Teresa Hamilton:

So, I feel like we're really doing God's work behind the scenes to make sure that we're supporting the pantries to their success, to their client's success, and eventually to their children, their student, whoever it is, we're helping everyone behind the scenes. That's really hard to market. So when it comes to asking for grant dollars, we're always a little like, "Oh my goodness. Since we are not able to go out and market what we do through these testimonials." We do get them from the pantries, but the individual clients, I mean, we're helping 250,000 people a month that we will never meet.

Kelly Scanlon:

That child who was sitting in the back of the room and was not fully engaged in school because he or she felt unclean or bullied, but now they're engaged and who knows what overall change that can have on their life and what they might go on to do. So that's just one example, but that's the impact you can't really measure.

Teresa Hamilton:

Well, you're right. We've got the testimonials from the teachers, the kids are raising their hand, they're moving to the front of the classroom. They've gone from D's and F's to A's and B's, so the impact is direct and immediate on these students. If you imagine the pressure they've been under and now they believe all these lies about themself, that they're junk, and it's not true. So, finally they're freed from that and they always feel like people are staring at them, so all of that goes away and the pride and the dignity start to shine and they see hope for the future.

Teresa Hamilton:

I mean, you think about the distance and difference that is caused by not having soap and shampoo, and this is so easy to fix. So we've been tracking United States for the last 11 years, we have locations all over the country that have requested our services and registered with Giving The Basics. So with the proper funding, we can literally just say, "Turn on Oklahoma, turn on California," right? Because we've been tracking the need in all of these locations as these pantries and schools and police departments register to receive from us.

Kelly Scanlon:

Let's talk about how our listeners can help support Giving The Basics.

Teresa Hamilton:

To support Giving The Basics, get involved, come and volunteer and put your eyes on what we're doing. Then after you volunteer, bring others so that you can give them a tour and they can see what we're doing. If you work for a company, that you could get involved to have a product drive. If you know of any companies that have grants we can apply for, that would be very helpful. Funding is obviously imperative to be able to get product to people.

Teresa Hamilton:

If you are in a position where you can donate personally, please do that. But the main thing is to make this part of your DNA, just feel it. Feel it so that you want to come take a tour, volunteer, have a drive or donate, because those really are vehicles just like our systems for getting product out there, our programs, there's just great ways that you can tailor and choose how you want to do it. We want to offer dignity to you to choose a way and then come see us.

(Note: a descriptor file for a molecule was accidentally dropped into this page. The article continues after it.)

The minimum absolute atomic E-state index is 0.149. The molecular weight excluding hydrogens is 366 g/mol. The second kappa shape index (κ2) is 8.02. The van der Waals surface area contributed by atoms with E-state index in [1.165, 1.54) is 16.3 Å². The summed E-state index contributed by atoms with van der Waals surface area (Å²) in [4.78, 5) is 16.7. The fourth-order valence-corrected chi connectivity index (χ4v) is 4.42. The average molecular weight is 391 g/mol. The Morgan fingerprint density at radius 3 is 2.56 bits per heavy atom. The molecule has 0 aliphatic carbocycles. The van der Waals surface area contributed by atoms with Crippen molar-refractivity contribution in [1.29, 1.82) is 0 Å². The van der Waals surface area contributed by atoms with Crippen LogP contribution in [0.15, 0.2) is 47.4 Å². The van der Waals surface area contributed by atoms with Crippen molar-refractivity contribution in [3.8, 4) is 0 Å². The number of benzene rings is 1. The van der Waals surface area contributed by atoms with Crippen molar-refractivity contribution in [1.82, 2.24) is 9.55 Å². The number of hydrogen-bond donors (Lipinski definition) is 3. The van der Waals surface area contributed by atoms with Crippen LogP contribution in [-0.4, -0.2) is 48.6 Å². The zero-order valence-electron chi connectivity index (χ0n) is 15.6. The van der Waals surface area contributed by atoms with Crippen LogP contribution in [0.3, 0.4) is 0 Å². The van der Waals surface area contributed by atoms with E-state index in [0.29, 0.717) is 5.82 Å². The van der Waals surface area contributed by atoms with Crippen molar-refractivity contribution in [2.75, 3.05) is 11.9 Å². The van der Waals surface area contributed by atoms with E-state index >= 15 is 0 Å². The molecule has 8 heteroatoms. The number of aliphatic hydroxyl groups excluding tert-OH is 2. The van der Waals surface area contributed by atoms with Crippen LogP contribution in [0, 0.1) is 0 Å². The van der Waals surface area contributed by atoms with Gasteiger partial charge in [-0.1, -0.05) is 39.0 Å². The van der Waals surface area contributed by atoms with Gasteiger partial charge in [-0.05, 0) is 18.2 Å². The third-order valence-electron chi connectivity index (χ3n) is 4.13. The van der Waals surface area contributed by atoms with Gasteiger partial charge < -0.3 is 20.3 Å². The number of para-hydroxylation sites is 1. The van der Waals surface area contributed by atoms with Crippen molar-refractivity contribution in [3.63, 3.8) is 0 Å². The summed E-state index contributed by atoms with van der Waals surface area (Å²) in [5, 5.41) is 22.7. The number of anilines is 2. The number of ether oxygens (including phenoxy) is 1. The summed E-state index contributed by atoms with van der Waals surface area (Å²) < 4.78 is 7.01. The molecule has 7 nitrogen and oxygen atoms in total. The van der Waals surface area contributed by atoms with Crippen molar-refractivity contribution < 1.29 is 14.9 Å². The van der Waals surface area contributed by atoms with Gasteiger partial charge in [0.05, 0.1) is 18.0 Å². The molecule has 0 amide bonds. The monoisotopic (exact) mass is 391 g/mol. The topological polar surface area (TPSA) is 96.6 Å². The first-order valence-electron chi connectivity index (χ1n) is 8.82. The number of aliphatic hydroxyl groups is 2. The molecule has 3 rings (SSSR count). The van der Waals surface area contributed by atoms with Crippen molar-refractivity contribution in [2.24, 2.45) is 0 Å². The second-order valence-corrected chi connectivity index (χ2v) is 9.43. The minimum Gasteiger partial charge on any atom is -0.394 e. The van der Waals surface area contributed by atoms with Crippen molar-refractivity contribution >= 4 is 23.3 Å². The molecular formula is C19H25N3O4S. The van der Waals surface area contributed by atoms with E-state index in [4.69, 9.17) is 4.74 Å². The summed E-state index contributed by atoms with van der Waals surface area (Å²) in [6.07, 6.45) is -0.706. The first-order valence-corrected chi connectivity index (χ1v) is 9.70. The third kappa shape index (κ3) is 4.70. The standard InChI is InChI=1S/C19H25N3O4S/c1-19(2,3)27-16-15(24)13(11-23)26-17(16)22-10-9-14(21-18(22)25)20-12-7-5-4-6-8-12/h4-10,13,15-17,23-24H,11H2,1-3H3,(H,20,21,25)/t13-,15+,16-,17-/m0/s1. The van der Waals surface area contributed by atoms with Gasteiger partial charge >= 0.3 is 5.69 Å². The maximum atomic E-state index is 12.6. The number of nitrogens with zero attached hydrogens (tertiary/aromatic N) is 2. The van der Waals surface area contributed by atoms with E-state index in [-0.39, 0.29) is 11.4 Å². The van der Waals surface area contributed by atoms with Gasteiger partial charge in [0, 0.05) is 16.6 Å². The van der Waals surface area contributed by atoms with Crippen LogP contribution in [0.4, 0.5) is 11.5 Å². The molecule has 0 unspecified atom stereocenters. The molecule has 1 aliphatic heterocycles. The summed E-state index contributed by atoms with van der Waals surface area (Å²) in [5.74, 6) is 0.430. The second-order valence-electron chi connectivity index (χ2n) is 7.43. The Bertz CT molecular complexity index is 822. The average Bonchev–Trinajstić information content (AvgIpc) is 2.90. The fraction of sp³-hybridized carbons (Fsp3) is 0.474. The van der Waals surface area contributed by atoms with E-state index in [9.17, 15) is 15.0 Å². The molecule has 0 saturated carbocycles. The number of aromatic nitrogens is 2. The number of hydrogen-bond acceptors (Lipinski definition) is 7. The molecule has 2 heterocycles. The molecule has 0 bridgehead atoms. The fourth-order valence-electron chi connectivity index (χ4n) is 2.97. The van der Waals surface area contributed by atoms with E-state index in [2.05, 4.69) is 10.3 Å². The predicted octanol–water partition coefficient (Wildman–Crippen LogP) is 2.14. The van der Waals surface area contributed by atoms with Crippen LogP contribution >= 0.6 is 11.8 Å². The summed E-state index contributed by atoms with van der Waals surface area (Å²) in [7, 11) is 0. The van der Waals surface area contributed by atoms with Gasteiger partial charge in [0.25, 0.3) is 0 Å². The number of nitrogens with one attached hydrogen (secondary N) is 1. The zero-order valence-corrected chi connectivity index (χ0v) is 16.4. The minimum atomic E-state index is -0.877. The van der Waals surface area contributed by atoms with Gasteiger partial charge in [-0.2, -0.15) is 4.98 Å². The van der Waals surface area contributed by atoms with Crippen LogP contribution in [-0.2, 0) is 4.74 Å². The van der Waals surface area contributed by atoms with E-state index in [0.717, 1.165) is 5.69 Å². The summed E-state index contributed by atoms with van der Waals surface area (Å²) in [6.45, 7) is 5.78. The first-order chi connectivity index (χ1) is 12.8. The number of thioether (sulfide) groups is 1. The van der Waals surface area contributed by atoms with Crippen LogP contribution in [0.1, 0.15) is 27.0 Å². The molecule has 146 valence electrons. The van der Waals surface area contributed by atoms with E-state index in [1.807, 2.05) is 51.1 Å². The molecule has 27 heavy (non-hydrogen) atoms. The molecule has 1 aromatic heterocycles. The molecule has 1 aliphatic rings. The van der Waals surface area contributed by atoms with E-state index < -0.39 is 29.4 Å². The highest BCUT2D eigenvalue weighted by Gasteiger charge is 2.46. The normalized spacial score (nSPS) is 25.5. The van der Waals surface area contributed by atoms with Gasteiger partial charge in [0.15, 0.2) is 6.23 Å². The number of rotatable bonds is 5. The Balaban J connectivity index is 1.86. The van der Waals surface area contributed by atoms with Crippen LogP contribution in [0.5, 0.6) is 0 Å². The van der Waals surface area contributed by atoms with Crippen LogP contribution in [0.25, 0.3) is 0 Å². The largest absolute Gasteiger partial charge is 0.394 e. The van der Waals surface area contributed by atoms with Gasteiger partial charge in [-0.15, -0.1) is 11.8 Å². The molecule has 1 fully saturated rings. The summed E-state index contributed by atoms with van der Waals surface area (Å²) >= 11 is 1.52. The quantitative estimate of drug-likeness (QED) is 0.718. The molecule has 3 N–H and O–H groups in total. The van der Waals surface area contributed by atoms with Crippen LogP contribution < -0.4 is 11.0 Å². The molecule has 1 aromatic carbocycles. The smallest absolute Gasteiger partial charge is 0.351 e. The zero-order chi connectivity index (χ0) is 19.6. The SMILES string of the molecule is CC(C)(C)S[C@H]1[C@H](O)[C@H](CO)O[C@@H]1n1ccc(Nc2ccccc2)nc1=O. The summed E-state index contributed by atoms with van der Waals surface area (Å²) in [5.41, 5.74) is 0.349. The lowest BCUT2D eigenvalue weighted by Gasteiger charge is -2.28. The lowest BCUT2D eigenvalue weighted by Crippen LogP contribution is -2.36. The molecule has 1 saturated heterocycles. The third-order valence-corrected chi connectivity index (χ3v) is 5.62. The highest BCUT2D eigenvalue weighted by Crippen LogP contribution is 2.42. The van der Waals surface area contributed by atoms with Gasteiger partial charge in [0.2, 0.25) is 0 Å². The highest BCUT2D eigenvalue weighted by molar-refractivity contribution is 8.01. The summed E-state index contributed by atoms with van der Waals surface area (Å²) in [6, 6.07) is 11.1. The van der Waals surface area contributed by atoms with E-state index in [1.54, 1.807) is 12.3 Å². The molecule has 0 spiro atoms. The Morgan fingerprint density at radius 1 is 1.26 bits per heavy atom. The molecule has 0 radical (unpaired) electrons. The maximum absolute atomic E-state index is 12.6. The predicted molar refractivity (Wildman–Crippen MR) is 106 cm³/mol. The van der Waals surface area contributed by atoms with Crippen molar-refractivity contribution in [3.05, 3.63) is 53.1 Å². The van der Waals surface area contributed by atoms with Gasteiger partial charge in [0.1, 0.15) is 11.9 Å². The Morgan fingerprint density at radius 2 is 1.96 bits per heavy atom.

Kelly Scanlon:

What is the best way to get in touch? Is it to go out to your website first and review the different programs and the different volunteer and engagement opportunities that are available, and then contact you through the website?

Teresa Hamilton:

You can contact us through info@givingthebasics.org, or you can go to the website, I think givingthebasics.org website. There is a contact us button on there that you can use, or you can always give us a call.

Kelly Scanlon:

That number's on the website as well, right?

Teresa Hamilton:

Right. That's on the website.

Kelly Scanlon:

Teresa, wonderful, wonderful things that you are doing there, and to imagine that it all started with a friend in need.

Teresa Hamilton:

Well, I can't leave off the fact that we have an incredible board of directors and we've had so many smart and generous people step up for Giving The Basics. So when you're on our website, if you do choose to go that way, please look at our board, and if you see them in-person, thank them, because their efforts have gotten us to this place that we are. They're dedicated, they know this isn't going to fix itself, and they're in it for the long-term to make sure that we have a system set up for Kansas City long-term. No other city has what we have.

Kelly Scanlon:

Well, thank you very much for sharing this with us, and thank you, the board, all your volunteers and staff for all the work that you do. We appreciate it.

Teresa Hamilton:

Thank you so much. Thanks for having me, I really appreciate it. You guys are wonderful, you've been a great source of support for us.

Joe Close:

This is Joe Close, President of Country Club Bank. Thank you to Teresa Hamilton for being our guest on this episode of Banking on KC.

Joe Close:

Most of us get up in the morning, shower, shave and wash our hair. It's a ritual we perform so often, we don't even think about it, yet many of our fellow citizens lack the personal hygiene products that we use throughout the day and take for granted. Stop for a minute and think through all the products like toilet paper, toothpaste, shampoo, deodorant, laundry soap, et cetera that you use every day, now think about going a day or even half a day without them.

Joe Close:

Giving The Basics provides the necessities of life that government assistance programs don't cover. Providing these products helps eliminate humiliation, promotes better learning and engagement for our youth, and importantly offers hope and dignity.

Joe Close:

Country Club Bank is honored to offer our support to Giving The Basics. We applaud Teresa, her team and their community partners for the much needed work that they do. Thanks for tuning in this week, we're banking on you Kansas City. Country Club Bank, member FDIC.